Hydroxyapatite is quite a mouthful. It definitely looks like a word right out of a chemistry or geology textbook, and there’s a good reason for that. The word itself is a scientific, descriptive term to describe a specific crystal form of a particular mineral. But, there’s absolutely no reason to let hydroxyapatite’s scientific pedigree intimidate you out of learning about it. It’s a tremendously valuable mineral for daily life, and it has several common uses.
Seriously, Though, What Is It?
Hydroxyapatite is a naturally occurring form of the mineral calcium apatite—calcium, phosphorous, and oxygen—that grows in hexagonal crystals. Pure hydroxyapatite is white in color. It makes up most of the human bone structure, builds tooth enamel, and collects in tiny amounts in part of the brain. Although scientists have known about hydroxyapatite for quite a while, recent developments in materials science and nano technology have made it more practical to make hydroxyapatite in a lab setting for medical uses. Hydroxyapatite is a rare material, in that it is a bioactive material, so it is one of the few lab-made materials that will help bones and teeth grow.
So, What Does it Get Used For?
With recent developments in materials science and in nano-materials, there has been a fair amount of research and development dedicated to growing and finding the best uses for hydroxyapatite. Non-medical uses that have shown promise include air filtration to remove carbon dioxide and a filter to remove fluoride from saturated soil. But, where hydroxyapatite really shines is in medical applications.
Because it helps stimulate bone growth, nano hydroxyapatite is most frequently used in surgeries involving bones and tooth enamel. Joint replacement implants can be coated with nano hydroxyapatite. The body is less likely to reject those implants, and the mineral coating encourages new bone growth around the implant, anchoring it more effectively. Calcium supplements of hydroxyapatite have shown early promise for maintaining bone health better than calcium carbonate supplements, although more research in this area is needed.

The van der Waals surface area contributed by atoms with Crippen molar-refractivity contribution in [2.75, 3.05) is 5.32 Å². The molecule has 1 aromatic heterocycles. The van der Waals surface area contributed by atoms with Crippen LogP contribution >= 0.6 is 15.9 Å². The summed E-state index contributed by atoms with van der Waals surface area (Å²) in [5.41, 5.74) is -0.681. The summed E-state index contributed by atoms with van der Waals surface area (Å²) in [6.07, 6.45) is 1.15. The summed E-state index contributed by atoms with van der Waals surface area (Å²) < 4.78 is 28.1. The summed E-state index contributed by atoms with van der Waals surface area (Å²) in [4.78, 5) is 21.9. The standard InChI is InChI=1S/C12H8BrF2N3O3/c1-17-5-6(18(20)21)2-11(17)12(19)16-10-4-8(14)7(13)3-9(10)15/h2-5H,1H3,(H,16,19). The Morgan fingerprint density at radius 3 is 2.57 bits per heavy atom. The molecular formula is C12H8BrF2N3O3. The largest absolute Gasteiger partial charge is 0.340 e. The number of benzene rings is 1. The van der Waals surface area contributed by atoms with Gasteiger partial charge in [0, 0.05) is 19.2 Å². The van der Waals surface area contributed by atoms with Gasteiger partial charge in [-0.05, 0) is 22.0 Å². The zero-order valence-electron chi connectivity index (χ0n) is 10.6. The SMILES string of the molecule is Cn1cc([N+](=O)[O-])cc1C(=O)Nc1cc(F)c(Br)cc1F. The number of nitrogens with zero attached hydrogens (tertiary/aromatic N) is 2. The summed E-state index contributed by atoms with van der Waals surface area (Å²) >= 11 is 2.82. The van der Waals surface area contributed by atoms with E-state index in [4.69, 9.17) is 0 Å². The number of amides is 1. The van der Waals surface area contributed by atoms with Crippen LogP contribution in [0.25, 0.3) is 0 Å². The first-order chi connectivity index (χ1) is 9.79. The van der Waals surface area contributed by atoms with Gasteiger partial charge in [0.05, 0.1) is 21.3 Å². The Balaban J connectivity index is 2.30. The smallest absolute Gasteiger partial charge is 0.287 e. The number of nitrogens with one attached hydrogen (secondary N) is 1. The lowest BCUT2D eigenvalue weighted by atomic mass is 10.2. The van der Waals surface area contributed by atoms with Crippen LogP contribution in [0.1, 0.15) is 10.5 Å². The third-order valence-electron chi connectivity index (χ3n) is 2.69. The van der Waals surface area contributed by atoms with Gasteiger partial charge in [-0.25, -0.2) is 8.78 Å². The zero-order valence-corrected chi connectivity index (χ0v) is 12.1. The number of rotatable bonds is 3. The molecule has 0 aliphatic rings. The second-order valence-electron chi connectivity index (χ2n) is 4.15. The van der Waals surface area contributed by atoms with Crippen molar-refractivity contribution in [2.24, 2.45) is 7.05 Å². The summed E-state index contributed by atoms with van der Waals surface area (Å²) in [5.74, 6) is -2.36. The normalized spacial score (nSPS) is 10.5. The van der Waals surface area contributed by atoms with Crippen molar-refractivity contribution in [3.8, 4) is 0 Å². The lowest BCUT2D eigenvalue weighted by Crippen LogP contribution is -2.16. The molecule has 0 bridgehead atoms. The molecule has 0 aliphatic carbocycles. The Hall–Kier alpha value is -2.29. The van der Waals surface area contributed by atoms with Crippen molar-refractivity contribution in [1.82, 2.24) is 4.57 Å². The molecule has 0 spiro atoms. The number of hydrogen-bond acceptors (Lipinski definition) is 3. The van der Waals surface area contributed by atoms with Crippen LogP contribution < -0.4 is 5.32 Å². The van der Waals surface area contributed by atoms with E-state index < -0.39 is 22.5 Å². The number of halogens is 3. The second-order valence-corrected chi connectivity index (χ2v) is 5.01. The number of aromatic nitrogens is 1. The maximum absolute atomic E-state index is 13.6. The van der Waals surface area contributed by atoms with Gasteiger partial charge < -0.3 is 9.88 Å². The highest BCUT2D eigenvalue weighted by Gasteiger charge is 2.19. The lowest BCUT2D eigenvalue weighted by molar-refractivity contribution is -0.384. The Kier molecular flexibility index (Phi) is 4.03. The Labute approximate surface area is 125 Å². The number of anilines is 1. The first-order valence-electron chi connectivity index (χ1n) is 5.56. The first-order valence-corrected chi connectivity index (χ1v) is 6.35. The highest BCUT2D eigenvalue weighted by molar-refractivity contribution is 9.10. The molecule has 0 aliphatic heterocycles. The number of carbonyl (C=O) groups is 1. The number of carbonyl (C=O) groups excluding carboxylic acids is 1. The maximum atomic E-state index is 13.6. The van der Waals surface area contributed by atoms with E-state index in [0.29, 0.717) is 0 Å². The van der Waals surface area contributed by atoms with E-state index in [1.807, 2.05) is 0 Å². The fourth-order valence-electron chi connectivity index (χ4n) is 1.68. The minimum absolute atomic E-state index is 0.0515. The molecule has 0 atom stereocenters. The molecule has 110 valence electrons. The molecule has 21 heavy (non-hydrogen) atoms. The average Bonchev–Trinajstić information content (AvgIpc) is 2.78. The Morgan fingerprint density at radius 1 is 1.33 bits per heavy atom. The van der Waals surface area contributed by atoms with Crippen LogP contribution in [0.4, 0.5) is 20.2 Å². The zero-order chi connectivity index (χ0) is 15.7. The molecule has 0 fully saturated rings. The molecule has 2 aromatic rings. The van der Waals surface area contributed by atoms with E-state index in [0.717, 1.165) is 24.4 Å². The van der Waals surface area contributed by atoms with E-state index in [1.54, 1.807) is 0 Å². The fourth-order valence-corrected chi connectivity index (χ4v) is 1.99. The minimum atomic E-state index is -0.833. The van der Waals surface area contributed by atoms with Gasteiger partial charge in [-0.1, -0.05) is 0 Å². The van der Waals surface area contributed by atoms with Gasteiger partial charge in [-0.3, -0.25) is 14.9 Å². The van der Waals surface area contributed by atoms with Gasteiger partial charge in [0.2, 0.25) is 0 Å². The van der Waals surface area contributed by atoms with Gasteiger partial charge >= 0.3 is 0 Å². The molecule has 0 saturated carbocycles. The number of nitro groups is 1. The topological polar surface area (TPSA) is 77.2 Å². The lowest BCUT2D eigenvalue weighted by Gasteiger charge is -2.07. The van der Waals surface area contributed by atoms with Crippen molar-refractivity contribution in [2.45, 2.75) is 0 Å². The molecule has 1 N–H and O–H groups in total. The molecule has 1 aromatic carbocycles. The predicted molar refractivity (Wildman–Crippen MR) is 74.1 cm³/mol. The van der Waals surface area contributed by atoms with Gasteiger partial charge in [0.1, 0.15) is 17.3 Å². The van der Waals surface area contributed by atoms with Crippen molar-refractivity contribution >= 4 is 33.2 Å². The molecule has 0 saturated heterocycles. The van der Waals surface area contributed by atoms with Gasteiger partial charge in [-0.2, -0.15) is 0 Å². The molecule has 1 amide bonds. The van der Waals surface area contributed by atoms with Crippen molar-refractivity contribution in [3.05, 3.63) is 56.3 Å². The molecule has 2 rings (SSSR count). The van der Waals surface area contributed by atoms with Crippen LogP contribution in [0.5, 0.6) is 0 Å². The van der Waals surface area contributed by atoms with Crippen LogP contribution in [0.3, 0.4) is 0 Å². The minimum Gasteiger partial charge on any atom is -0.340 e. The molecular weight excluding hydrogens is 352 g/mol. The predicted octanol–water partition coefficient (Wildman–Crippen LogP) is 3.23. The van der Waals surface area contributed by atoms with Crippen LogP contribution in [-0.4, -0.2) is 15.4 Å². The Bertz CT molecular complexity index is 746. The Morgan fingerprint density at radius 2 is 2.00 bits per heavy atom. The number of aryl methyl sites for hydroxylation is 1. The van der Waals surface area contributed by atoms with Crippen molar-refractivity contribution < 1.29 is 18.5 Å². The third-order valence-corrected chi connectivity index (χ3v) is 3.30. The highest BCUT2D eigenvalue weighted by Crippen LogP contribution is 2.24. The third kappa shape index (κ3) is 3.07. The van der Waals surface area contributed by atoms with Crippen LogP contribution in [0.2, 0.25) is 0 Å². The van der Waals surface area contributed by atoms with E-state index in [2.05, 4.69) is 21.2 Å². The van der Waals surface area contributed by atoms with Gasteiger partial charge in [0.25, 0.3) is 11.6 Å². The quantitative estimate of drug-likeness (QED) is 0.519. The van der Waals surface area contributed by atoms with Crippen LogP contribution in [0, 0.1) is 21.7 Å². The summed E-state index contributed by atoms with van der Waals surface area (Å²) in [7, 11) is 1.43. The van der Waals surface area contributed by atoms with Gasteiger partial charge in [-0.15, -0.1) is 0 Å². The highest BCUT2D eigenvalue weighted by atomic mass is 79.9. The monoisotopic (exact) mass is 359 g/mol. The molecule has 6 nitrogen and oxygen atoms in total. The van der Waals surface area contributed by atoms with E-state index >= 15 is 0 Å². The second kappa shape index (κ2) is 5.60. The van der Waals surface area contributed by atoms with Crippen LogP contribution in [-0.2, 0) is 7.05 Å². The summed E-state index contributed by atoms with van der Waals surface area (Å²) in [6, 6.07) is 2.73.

What About Hydroxyapatite in the Mouth?
Tooth enamel is almost all hydroxyapatite. Oral care products that incorporate this mineral have greatly improved dental practice for patients. Dental implants that are coated in nano hydroxyapatite encourage bone growth and implant more effectively than non-coated implants. It can be added to dental filling agents used to repair serious cavities. It also has been shown to reduce or eliminate tooth sensitivity after whitening. It also can improve outcomes with dental implants much like it can with bone implants in the rest of the body. It has become an important tool in the periodontal and oral surgery specialties.
You don’t need to be a candidate for oral surgery to benefit from nanohydroxyapatite. Products that contain it have benefits for teeth that are lacking minerals from the enamel and are showing pre-cavity lesions. Regular use of hydroxyapatite products can help healthy teeth stay healthy and avoid becoming demineralized in the first place. CariFree products are formulated with bioavailable nanohydroxyapatite to provide the greatest cavity-fighting and cavity preventing benefits to patients.
In addition to its ability to help remineralize tooth surfaces that have been damaged, hydroxyapatite shows the ability to help control bacteria that contribute to caries disease. Specifically, mutans streptococci, a bacteria closely correlated to caries formation, cannot stick to teeth as well in the presence of nano hydroxyapatite. This leads to a reduction in the number of harmful bacteria in the mouth and improved resistance to caries formation.
Don’t let the long, complicated name fool you. Hydroxyapatite is simply a form of the calcium mineral that your body can use to repair itself. Improvements in the field of materials science have made hydroxyapatite more available for medical use. Its use in dentistry has led to better preventative care and more successful treatment of dental disease.